Monday, July 12, 2010

Pralines (prä-lēns vs. prā-lēns)

A group of us had a discussion Memorial Day weekend about the pronunciation of these wonderful candies.  Since then, they have been stuck in my head.  I call them praw-leens.  I was the only one in the car who pronounced them that way.  Turns out, that is not surprising since, according to Wikkipedia, most of Alabama and Georgia pronounce them pray-leens.  What do you call them?

Julie and I (once again) tried 2 recipes.  One is Paula Dean's recipe and the other I found on Food Network added by a member.  They were fairly different so we tried to get a tasting of two methods. You will find out Paula did not disappoint.

1 1/2 cups sugar
1 1/2 cups packed light brown sugar
1/8 teaspoon salt
3 tablespoons dark corn syrup
1 cup evaporated milk
2 tablespoons butter
1 teaspoon pure vanilla extract
1 1/2 cups pecan halves

(I had to add this picture because it was too appropriate.  Lance and Julie were gifted this cookbook on their wedding. How appropriate?!)

We used a Le Creuset dish which worked extremely well.  The recipe calls for a heavy 2-quart saucepan. We buttered the sides of the dish and emptied the sugar, salt, and corn syrup, milk, and butter into the pan. 

Stir mixture constantly over medium heat with a wooden spoon* until the sugars have dissolved and mixture comes to a boil. 

*We found it interesting they insisted we use a wooden spoon.  So what did we do? We googled it.  Pay a visit to this site if you would like to learn more.  The wooden spoon worked well for us!
Continue to cook to a 'soft ball' stage, approximately 236 degrees F on a candy thermometer. My candy thermometer worked AMAZING.  It is from Williams Sonoma and I highly recommend it.  It will be used many times to come.  THANK YOU JULIE AND LANCE!

COLD WATER TEST:  At this point, you can do a cold water test.  You drip the praline mixture into a cold glass of water. The ball of candy will flatten when you take it out of the water. It worked out for us...on the first try!

Remove from heat and allow to cool for 10 minutes.  After those minutes stir in the vanilla and pecans. We learned 10 minutes should be the max.  You should have everything laid out and ready to rock.  The mixture is the smoothest when it is right out of the dish.  As it hardens it becomes crumbly. Work fast...2 people helps.  We suggest using a tablespoon to scoop it out and another to scrape it off the spoon.  Otherwise you may lick your fingers due to pain and then end up with a burned tongue as well (ahhem). :)

The mixture yields about 18 pralines when they are made a tablespoon size.  We even toyed with the idea of using pecan pieces because the large size of the halved pecans made the lumps of candy larger than we thought necessary.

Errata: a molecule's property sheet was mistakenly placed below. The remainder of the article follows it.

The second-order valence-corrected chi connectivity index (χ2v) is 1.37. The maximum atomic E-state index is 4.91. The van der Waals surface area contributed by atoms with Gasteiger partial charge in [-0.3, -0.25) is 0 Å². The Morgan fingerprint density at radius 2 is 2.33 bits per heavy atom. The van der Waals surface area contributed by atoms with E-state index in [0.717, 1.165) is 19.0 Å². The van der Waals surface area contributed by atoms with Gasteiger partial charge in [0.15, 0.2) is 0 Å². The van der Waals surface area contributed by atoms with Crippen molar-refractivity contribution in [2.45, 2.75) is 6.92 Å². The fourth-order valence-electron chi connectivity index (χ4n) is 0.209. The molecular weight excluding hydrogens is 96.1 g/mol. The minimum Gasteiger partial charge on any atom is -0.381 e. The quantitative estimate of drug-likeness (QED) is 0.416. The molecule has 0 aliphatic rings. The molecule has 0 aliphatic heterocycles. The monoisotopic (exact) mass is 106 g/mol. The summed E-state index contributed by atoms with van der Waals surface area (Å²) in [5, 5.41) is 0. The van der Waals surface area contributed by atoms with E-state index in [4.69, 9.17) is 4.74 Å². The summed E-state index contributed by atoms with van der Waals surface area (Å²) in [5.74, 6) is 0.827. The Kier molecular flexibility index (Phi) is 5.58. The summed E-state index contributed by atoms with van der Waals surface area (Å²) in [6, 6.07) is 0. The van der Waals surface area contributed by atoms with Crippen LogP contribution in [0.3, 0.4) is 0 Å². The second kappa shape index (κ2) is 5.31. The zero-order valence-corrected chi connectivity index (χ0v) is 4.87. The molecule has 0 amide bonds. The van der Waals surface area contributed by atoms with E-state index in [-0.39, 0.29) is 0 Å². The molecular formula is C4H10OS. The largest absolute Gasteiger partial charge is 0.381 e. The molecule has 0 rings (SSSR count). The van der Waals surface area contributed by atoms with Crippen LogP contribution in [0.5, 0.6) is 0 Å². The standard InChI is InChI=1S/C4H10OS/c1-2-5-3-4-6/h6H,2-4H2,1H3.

I am adding this on here for 'kicks."  The Paula recipe was by far our favorite.  It was more creamy and tasted better to us both.  I am not a huge candy person (unless we are talking chocolate) but the Paula Deen recipe was marvelous even to me!  This one, however, had wonderful ratings so it may be prefered by some.  And as Julie pointed out, the ingredients are ones you are most likely to have 'on hand' at any given moment.  You would have to purchse ingredients for the Paula Deen recipe.

This recipe uses half and half which I learned is the same as the recipes that call for 'light cream.' There are recipes that use heavy cream as well.  I am so stuck on the first recipe I may never venture out beyond it.


2 cups granulated sugar
1 cups half-and-half
1/3 stick butter
1/8 teaspoon baking soda
1 1/2 cups whole pecans
Combine all ingredients except the pecans in a heavy saucepan. Over medium heat stir mixture until it comes to a boil. Turn heat down to medium-low and continue to stir. Spoon mixture up on sides of pan to melt any sugar that hasn't melted.  (It didn't get dark until the very end so be patient!)

Cook until mixture reaches 238 to 241 degrees F on a candy thermometer or soft ball stage. Stir in the pecans. Remove from heat. Stir until the mixture begins to thicken and becomes creamy and cloudy. Drop onto parchment paper, buttered pan or buttered marble slab, using a spoon or ice cream scoop. Let cool.

The finished results. (I am sad I didn't get the focus correct.  My new lense came in today so we will have to do something again soon to test it!)